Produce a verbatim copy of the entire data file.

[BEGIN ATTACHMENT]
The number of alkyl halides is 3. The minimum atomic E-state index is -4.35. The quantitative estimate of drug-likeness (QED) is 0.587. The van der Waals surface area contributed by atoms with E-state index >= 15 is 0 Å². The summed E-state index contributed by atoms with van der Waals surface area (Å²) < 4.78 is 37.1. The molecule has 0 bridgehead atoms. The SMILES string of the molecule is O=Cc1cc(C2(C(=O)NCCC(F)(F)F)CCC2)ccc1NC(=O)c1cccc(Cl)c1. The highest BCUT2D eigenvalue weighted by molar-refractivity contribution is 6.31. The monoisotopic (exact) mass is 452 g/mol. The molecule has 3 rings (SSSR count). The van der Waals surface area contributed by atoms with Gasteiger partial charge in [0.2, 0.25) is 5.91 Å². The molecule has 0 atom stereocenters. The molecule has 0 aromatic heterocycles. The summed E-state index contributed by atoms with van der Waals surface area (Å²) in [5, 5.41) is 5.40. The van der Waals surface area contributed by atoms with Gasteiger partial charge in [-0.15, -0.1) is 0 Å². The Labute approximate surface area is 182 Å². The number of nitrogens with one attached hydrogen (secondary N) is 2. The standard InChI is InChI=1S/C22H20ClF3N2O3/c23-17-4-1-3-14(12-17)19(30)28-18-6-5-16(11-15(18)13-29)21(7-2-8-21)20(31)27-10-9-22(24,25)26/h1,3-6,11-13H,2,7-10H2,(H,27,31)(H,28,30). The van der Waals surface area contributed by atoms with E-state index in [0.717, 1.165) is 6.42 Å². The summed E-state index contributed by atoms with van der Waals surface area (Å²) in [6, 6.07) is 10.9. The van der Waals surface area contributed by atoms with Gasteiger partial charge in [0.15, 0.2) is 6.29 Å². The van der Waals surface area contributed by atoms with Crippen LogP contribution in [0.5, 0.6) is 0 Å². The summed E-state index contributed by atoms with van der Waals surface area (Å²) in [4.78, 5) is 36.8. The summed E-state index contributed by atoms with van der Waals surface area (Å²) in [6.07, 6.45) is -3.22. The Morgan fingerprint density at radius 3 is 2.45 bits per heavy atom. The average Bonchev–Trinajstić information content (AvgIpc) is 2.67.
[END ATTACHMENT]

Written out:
The number of alkyl halides is 3. The minimum atomic E-state index is -4.35. The quantitative estimate of drug-likeness (QED) is 0.587. The van der Waals surface area contributed by atoms with E-state index >= 15 is 0 Å². The summed E-state index contributed by atoms with van der Waals surface area (Å²) < 4.78 is 37.1. The molecule has 0 bridgehead atoms. The SMILES string of the molecule is O=Cc1cc(C2(C(=O)NCCC(F)(F)F)CCC2)ccc1NC(=O)c1cccc(Cl)c1. The highest BCUT2D eigenvalue weighted by molar-refractivity contribution is 6.31. The monoisotopic (exact) mass is 452 g/mol. The molecule has 3 rings (SSSR count). The van der Waals surface area contributed by atoms with Gasteiger partial charge in [0.2, 0.25) is 5.91 Å². The molecule has 0 atom stereocenters. The molecule has 0 aromatic heterocycles. The summed E-state index contributed by atoms with van der Waals surface area (Å²) in [5, 5.41) is 5.40. The van der Waals surface area contributed by atoms with Gasteiger partial charge in [-0.15, -0.1) is 0 Å². The Labute approximate surface area is 182 Å². The number of nitrogens with one attached hydrogen (secondary N) is 2. The standard InChI is InChI=1S/C22H20ClF3N2O3/c23-17-4-1-3-14(12-17)19(30)28-18-6-5-16(11-15(18)13-29)21(7-2-8-21)20(31)27-10-9-22(24,25)26/h1,3-6,11-13H,2,7-10H2,(H,27,31)(H,28,30). The van der Waals surface area contributed by atoms with E-state index in [0.717, 1.165) is 6.42 Å². The summed E-state index contributed by atoms with van der Waals surface area (Å²) in [6, 6.07) is 10.9. The van der Waals surface area contributed by atoms with Gasteiger partial charge in [0.15, 0.2) is 6.29 Å². The van der Waals surface area contributed by atoms with Crippen LogP contribution in [0.5, 0.6) is 0 Å². The summed E-state index contributed by atoms with van der Waals surface area (Å²) in [4.78, 5) is 36.8. The summed E-state index contributed by atoms with van der Waals surface area (Å²) in [6.07, 6.45) is -3.22. The Morgan fingerprint density at radius 3 is 2.45 bits per heavy atom. The average Bonchev–Trinajstić information content (AvgIpc) is 2.67.